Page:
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A Plea for Guidance

Discussion in 'General Discussion Subforum' started by ShaneM, Aug 29, 2014.

  1. ShaneM

    ShaneM Peer Supporter

    Hello to anyone who is courteous enough to read my story and offer any advice on my situation; I am desperately in need of it. I have been engaging in the TMS recovery program for almost a year now with only minimal progress. I am posting this thread with some general questions that I hope to gain insight on; I'm looking for anyone that can determine whether I have RSI or TMS, and what measures I should take accordingly to heal.

    This is my story: Back in my Sophomore year of High School (2012), I begin to experience a slight pain in my right hand as I was playing an online video game. I had experienced minor aches and pains in my hands prior to this moment; so with haste I blew it off assuming the ache would fade in a few minutes. The ache did not fade, and as you may have guessed it remained throughout that night. It wasn't a strong pain, however my hands meant the world to me (I actively played an online video game for many hours a day, I played guitar and was a busy student) so I begin to frantically panic. I researched what could potentially be the problem; and as many of you may have already assumed - I found the notion of RSI. The notion of RSI simply scared me to death, so I discussed it with my mother. I wanted to skip school and take a complete weeks rest as is recommended for those who first contracted RSI; however due to excessive absences I was not able to take a week off. I decided the best I could do was dedicate my right hand to school; and I would use my left hand for anything computer related - with this I believed it could heal. The next day the pain had not faded, it was a pain only in my right hand around my pinky finger area. Sleeping had practically gotten rid of the pain, however there was a bit of pain still left. The pain surged when I returned to school and begin writing; and throughout the day the condition got progressively more uncomfortable, and I begin to panic more about RSI.

    After school had ended I returned home and logged back into my online game. I decided I would compensate with my left hand, because the game was a prominently a click-based game, and therefore my left hand had seen very infrequent use prior to that moment, so compensating should not cause it much problems. I frantically searched for information on the internet regarding RSI; any quick fixes or ways to heal it while working, and there were none. It made me quite uncomfortable and I panicked a fair bit. I continued for 4 days with this same routine, using my right hand for school and my left hand for the computer; and each day I would search up facts about RSI for hours upon hours. After those 4 days, there was a moment where I went to discuss the problem with my mother. She had found a website that discussed the potential of RSI spreading to your left hand if you begin to overcompensate. Within a day (maybe even hours) my left hand begin to experience pain similar to my right. The pain spread through both hands and slightly into the forearm area. It turned into a dull aching and burning pain; and when they were not in use they would let up and pain would not be present. After a few more months it came to a point where my hands were constantly in pain, whether I was using them or not. Whenever I would be in a state of rest my hands would feel like aching dead weight; and it's an absolutely horrible feeling.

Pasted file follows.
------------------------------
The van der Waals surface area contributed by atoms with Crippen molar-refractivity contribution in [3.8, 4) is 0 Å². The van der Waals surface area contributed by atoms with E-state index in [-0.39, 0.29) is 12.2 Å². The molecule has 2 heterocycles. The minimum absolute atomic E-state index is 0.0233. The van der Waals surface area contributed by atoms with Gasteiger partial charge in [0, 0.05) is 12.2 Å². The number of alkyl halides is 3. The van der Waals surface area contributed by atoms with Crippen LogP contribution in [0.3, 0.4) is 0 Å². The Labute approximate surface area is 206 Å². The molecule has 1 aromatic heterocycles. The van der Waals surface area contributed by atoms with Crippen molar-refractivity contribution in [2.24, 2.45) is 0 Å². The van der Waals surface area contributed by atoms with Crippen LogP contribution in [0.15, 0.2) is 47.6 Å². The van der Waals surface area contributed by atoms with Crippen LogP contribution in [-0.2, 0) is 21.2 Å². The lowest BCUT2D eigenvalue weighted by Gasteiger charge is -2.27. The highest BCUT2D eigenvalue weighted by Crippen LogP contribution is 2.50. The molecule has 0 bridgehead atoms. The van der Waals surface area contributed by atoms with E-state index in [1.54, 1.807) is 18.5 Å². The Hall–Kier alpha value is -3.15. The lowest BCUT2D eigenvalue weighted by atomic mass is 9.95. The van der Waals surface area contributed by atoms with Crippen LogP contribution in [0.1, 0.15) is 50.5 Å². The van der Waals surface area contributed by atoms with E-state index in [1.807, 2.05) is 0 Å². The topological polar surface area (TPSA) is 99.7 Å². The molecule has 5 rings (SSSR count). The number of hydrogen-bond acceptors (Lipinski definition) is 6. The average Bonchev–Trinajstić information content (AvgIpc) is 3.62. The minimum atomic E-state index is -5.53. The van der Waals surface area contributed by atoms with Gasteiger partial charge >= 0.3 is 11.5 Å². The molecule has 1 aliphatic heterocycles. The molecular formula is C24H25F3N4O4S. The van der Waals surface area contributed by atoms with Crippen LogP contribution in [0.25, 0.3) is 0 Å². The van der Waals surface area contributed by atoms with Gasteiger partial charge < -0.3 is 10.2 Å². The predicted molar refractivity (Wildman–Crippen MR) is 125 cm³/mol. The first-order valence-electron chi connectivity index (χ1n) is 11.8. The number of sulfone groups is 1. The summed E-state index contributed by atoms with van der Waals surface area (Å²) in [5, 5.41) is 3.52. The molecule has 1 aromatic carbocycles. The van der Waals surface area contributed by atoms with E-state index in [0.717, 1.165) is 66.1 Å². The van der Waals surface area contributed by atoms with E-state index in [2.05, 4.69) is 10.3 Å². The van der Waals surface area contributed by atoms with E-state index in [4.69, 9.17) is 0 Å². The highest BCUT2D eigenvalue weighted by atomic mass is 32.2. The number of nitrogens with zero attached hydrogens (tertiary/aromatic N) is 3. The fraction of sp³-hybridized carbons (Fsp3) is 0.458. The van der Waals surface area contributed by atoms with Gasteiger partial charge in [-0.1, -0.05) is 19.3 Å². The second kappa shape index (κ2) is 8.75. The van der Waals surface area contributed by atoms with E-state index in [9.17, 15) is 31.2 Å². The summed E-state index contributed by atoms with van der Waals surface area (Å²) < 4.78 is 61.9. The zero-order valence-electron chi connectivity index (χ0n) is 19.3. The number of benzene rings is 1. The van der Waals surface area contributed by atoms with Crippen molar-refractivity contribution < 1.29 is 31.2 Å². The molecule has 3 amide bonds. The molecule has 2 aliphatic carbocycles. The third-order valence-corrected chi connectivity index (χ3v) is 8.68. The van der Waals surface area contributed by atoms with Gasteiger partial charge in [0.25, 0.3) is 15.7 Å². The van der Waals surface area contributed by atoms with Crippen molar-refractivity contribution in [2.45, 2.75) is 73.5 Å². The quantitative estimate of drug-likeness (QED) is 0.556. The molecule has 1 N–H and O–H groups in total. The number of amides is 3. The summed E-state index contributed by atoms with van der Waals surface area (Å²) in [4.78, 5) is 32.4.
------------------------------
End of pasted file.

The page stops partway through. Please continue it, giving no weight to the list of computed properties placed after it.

I had found the prospect of TMS a few months after this, and decided it was the recovery plan that I would invest my faith in. I have lived with severe anxiety, paranoia, OCD, and Irritable Bowel Syndrome for most of my life, far before RSI flared up - and I am also very much a perfectionist. I fit the bill far too well to pass up TMS; because RSI simply seemed implausible. (Question #1: What do I likely have, RSI or TMS? Is it possible for RSI to spread from one hand to another within a matter of days after overcompensating, or is that logically impossible? Information such as this would be extremely helpful!)

    Now I am here. After following the TMS recovery program I have not seen viable improvement. My hands do not burn anymore; but they are still in pain whenever I use the computer and they still feel like dead weight when I'm resting. I have not done the journal work involved in the TMS recovery program; however I have tried many many times to address any unresolved emotions of anger within myself. If there is a part of the program that I am missing or not quite understanding; please do share it with me. Also, could I truly have RSI? Should I seek out medical evaluation to determine whether I have RSI (Is there even a test for this?) or should I invest all my faith into the TMS approach? (Question #2: What is the best approach for me to heal?) I'm making a plea for any help, because I'm only 18 and going into college soon, I simply do not want to live my entire life in pain; that's too sad. Thank you so much for any help and insight! Have a good one. =)
     
  2. Anne Walker

    Anne Walker Beloved Grand Eagle

    Hello. Since you have been working on the TMS on your own for a while now, I would recommend that you skype with a TMS therapist or get into some kind of program that also has someone that can give you direct guidance and support. The reason I say this is because it is not just the hand pain you are dealing with. As you mentioned:

    " I have lived with severe anxiety, paranoia, OCD, and Irritable Bowel Syndrome for most of my life, far before RSI flared up - and I am also very much a perfectionist."

    You might resolve the hand pain only to have some other thing come up. This is what I went through the last twenty years. I would fix one thing, sometimes with the help of doctors and surgery, and then something else would appear. I didn't realize it was all TMS. I have been working on my TMS with the help of therapists for a year and a half and I am only now starting to truly recover. It doesn't always take that long, but sometimes it can. I would give it some more time and work with a TMS therapist.
     
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  3. Tennis Tom